Connor and the Kabakovs

9 Connor and the Kabakov

Yesterday I took Connor, who is staying with us from South Africa, to Tate Modern. He is about to start his 4th year studying Fine Art at Wits University, Johannesburg. A student led effort to ‘decolonialise’ the University and it’s culture has been laudable, but this idea seems to have also resulted in the near wholesale junking of the history of european art, seen as colonial, patriarcal, and white. An african historical context is essential for the new South African artists, but surely a global historical understanding is equally important. That’s all fixable, I thought, with an afternoon at the Tate!

We started on the second floor of the Boiler House with the free display ‘In the Studio’ which explores ‘the relationship between the individual and the artwork, whether making or looking at art.’ It also happens to feature some of my favourite pieces in the current hang, by Mark Rothko and Bridget Riley.

Next was the Modigliani retrospective, which we both came out of a little underwhelmed. One wonders if he has lived to a ripe old age, rather than dying at 35, if his art would have evolved and grown, or if he would have continued refining the portrature he specialised in? Though the art is intense, spare and elegant, there is little that jolts you out of your preconceptions of his work. All the work though, is very distinct and would never be mistaken for someone else.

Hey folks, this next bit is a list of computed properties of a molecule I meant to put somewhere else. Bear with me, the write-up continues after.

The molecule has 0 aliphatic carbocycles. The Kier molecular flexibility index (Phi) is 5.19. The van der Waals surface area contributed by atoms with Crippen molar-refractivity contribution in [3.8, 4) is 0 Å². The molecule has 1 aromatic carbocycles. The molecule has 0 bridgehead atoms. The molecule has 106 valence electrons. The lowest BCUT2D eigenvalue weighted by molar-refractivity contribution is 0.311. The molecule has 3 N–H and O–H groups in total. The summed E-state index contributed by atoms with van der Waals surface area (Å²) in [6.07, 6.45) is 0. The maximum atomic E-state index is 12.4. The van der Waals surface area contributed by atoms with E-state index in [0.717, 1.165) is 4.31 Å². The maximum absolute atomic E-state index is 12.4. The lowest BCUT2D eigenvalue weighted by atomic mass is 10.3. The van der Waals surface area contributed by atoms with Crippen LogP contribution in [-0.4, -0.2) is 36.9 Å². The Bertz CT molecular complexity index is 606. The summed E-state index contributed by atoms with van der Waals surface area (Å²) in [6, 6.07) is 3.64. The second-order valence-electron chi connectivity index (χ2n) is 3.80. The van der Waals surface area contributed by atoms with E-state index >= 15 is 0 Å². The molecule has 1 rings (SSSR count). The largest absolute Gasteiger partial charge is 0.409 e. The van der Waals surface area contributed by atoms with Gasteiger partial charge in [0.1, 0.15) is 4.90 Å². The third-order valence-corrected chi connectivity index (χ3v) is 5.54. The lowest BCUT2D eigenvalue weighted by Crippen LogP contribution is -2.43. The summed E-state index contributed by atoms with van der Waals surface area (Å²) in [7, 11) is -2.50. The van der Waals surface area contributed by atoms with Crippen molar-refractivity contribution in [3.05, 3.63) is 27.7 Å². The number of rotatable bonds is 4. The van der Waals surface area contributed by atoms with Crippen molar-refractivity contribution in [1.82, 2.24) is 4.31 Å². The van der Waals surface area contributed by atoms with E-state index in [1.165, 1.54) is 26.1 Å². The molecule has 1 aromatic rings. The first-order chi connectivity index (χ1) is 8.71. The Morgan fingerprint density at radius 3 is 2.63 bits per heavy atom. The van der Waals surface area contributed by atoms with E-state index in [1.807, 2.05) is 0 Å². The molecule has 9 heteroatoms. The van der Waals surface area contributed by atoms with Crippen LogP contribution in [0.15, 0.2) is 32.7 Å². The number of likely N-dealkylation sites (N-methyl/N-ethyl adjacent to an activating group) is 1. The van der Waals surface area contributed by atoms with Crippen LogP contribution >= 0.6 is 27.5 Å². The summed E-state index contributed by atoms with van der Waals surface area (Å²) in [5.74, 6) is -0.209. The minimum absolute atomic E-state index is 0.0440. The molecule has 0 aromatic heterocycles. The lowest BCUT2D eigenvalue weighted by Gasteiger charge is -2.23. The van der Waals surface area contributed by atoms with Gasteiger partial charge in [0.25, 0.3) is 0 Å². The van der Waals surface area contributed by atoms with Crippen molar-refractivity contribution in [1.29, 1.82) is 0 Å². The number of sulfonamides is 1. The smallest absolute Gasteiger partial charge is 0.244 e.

I had not heard of Ilya and Emilia Kabakov before but this exhibition Not Everyone Will Be Taken into the Future and their work is a wonderful surprise. The show is an installation rich journey into the realities of the USSR, censorship and the life of an artist working in fear. The work highlights the grim history of life in Communist Russia, and acts as a reminder of the dangers of any kind of totalitarianism. That they manage to do so with flashes of the darkest black comedy running through it makes it all the more human and immediate.

We finished with a look at the work of Bruce Nauman in the Artists Rooms, which seemed like an adventure in questioning what art is, what it’s made from and what can we make it into? Connor liked it, especially the spinning heads video! We went and looked into rich people’s apartments and the London skyline from the 10th floor viewing level, it seemed like the right thing to do. So a fun afternoon with added Picassos, Matisses and Dalis amongst others, and a plan to go back to further expand his horizons; I think that can be classed as a success.

Text and images © Jonathan Dredge

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